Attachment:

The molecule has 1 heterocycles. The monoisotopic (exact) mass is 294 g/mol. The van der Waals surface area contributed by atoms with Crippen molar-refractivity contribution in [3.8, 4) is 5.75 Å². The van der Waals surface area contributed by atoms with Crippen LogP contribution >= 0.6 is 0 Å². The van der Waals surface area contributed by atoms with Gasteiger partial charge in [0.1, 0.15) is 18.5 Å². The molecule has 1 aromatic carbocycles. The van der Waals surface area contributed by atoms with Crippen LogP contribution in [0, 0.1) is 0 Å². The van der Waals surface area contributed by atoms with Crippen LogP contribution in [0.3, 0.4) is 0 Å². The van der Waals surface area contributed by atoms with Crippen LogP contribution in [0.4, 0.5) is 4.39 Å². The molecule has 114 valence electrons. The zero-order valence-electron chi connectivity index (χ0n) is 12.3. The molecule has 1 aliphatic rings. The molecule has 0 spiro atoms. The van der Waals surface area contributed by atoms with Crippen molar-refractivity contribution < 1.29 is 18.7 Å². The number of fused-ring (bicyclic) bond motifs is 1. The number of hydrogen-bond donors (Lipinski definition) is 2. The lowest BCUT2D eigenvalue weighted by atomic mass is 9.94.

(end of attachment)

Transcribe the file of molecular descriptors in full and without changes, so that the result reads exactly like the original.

The molecule has 1 heterocycles. The monoisotopic (exact) mass is 294 g/mol. The van der Waals surface area contributed by atoms with Crippen molar-refractivity contribution in [3.8, 4) is 5.75 Å². The van der Waals surface area contributed by atoms with Crippen LogP contribution >= 0.6 is 0 Å². The van der Waals surface area contributed by atoms with Gasteiger partial charge in [0.1, 0.15) is 18.5 Å². The molecule has 1 aromatic carbocycles. The van der Waals surface area contributed by atoms with Crippen LogP contribution in [0, 0.1) is 0 Å². The van der Waals surface area contributed by atoms with Crippen LogP contribution in [0.3, 0.4) is 0 Å². The van der Waals surface area contributed by atoms with Crippen LogP contribution in [0.4, 0.5) is 4.39 Å². The molecule has 114 valence electrons. The zero-order valence-electron chi connectivity index (χ0n) is 12.3. The molecule has 1 aliphatic rings. The molecule has 0 spiro atoms. The van der Waals surface area contributed by atoms with Crippen molar-refractivity contribution < 1.29 is 18.7 Å². The number of fused-ring (bicyclic) bond motifs is 1. The number of hydrogen-bond donors (Lipinski definition) is 2. The lowest BCUT2D eigenvalue weighted by atomic mass is 9.94.